1. Each to their own - to me, it seems a ridiculous use of the technology - getting an app to turn the thing off for you, when there is a perfectly good switch on the wall.

    And I find if I'm spending 'too much' time on distractions, it means there is something not quite right in that piece of writing, so it's a subtle message to me to pull my finger out and work out what that is!

  2. I can understand why they'd want to do it, and I've heard a lot of people say they need to switch off, but I like being able to let go and watch cat videos to decompress!

    Plus, I tend to tweet about what I'm writing and the instant feedback and support is really helpful. There's nothing like being cheered on to do another chapter by a group of people who like your work.

    1. I agree, Joely - encouragement and feedback over twitter is *so* valuable.

  3. Hi ann
    Nice ripost to Ms Smith et al. I am in two minds myself - twitter is the 'water-cooler' - Google is 'the library' and we can't sit in one place all day. I most certainly do lack self-control when it comes to buckling down, but I guess there are other strategies to try before Freedom etc. I suppose a case of whatever gets you through the night (and to the end of the book)and Ms smith can no doubt afford it!
    Ali B

  4. I believe the Romans knew something about resuscitation - but did they get it from the Arabs? It seems to me that research has endless possibilities!
    But yes, I can "switch off" if I have a deadline to meet - if I don't someone could be dead. That's a rather powerful incentive!

  5. Not really sure why you or any of the others vociferous on this subject are getting so hot under the collar about this. If people wish to buy apps to help their distraction, then surely that is their own personal choice. As is yours to deal with your distractions.

    1. I wouldn't say I'm getting hot under the collar about it, Tracey. I think it's rather a stupid public display of weakness: 'Look, I can't even control my own internet use - silly me!'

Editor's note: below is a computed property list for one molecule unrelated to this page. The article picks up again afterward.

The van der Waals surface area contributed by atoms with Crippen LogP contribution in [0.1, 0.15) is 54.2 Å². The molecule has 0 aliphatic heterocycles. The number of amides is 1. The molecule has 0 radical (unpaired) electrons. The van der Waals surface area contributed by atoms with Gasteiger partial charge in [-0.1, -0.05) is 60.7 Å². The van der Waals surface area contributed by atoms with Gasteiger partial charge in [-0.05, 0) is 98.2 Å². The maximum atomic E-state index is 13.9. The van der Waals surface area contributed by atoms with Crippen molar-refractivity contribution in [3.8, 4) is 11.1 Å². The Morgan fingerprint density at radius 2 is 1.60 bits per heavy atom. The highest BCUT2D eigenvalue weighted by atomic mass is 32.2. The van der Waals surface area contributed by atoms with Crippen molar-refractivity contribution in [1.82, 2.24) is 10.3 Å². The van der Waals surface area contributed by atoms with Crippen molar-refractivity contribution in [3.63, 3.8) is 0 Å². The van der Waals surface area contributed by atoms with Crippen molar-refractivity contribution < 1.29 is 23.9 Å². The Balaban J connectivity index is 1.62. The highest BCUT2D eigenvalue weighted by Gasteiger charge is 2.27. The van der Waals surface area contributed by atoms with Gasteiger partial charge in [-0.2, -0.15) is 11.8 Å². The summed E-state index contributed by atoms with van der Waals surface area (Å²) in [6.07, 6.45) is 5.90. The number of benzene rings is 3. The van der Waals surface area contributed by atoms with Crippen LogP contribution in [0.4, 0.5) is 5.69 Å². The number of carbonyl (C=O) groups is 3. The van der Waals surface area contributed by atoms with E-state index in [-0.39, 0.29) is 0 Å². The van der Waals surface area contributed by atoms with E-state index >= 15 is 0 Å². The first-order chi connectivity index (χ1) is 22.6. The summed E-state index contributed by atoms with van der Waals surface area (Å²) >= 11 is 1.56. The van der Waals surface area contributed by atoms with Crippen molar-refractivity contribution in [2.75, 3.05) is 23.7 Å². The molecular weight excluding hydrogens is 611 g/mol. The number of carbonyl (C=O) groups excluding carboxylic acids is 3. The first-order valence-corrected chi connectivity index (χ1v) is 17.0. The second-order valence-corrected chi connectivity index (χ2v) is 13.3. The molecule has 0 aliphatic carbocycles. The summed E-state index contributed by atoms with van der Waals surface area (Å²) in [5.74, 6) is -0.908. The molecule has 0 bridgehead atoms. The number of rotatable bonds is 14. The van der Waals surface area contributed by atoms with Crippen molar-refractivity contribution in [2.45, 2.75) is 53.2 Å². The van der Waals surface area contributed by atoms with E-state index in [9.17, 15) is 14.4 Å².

Of course, anyone can do what they like - but if they want to make a public display of it, as Zadie et al have done by discussing it in a national newspaper, they are inviting comment.

      I'm more interested in seeing the positives in permanent online access and suggesting it's not simply a distraction but a source of inspiration and help. The suggestion that writers are better off ignoring the internet deserves a response.

  6. I'm with you about the usefulness of the Net and using it as I go. And yes, there are experts out there you can ask. When I started writing, you had to find the experts locally. But some people who don't have to work a day job do get distracted. I see them often on Twitter, trying to focus, but doing just one more tweet...

  7. I suppose where social networking is a genuine addiction (and I do know from friends that it can be an addiction) then it's okay for people to take whatever help they can get. I don't have a problem with that at all. But speaking personally, I'm with you: self control and discipline work just fine for me. Frankly, when I'm in an introverted, reflective, contemplative writing space, I'm not interested in social networking. At the same time, when I need a coffee break, I take it on FB. Equally, if I need to research something I'm perfectly capable of doing the research without being distracted by social networking sites. It does come down to self discipline and self control, but we do have to accept that not everyone has the same levels of each and so each to his/her own and whatever works.

  8. I follow the same method of research that you do: I write, and then if I need to look something up, I do it right then. It helps me keep stories flowing. Even when I wrote a book in a notebook by hand, I had my computer on in the background, in case something had to be checked online.

    Personally, I can't imagine getting an App to 'nanny' my internet use. While the internet can be distracting, it seems like a true writer would still feel himself or herself always pulled back towards the writing. Simply the fact of being an author should itself be a sort of natural limiter on internet over-use, don't you think?

    Anyway, thank you for the interesting post. It's nice to know I'm not the only one who researches while writing, instead of beforehand.

  9. Hmm, your blog has eaten my comment, which I made the day your post came out. Pfffth. Obviously, I've been incredibly distracted by the internet since then so hadn't noticed...

    But I was trying to say: well said!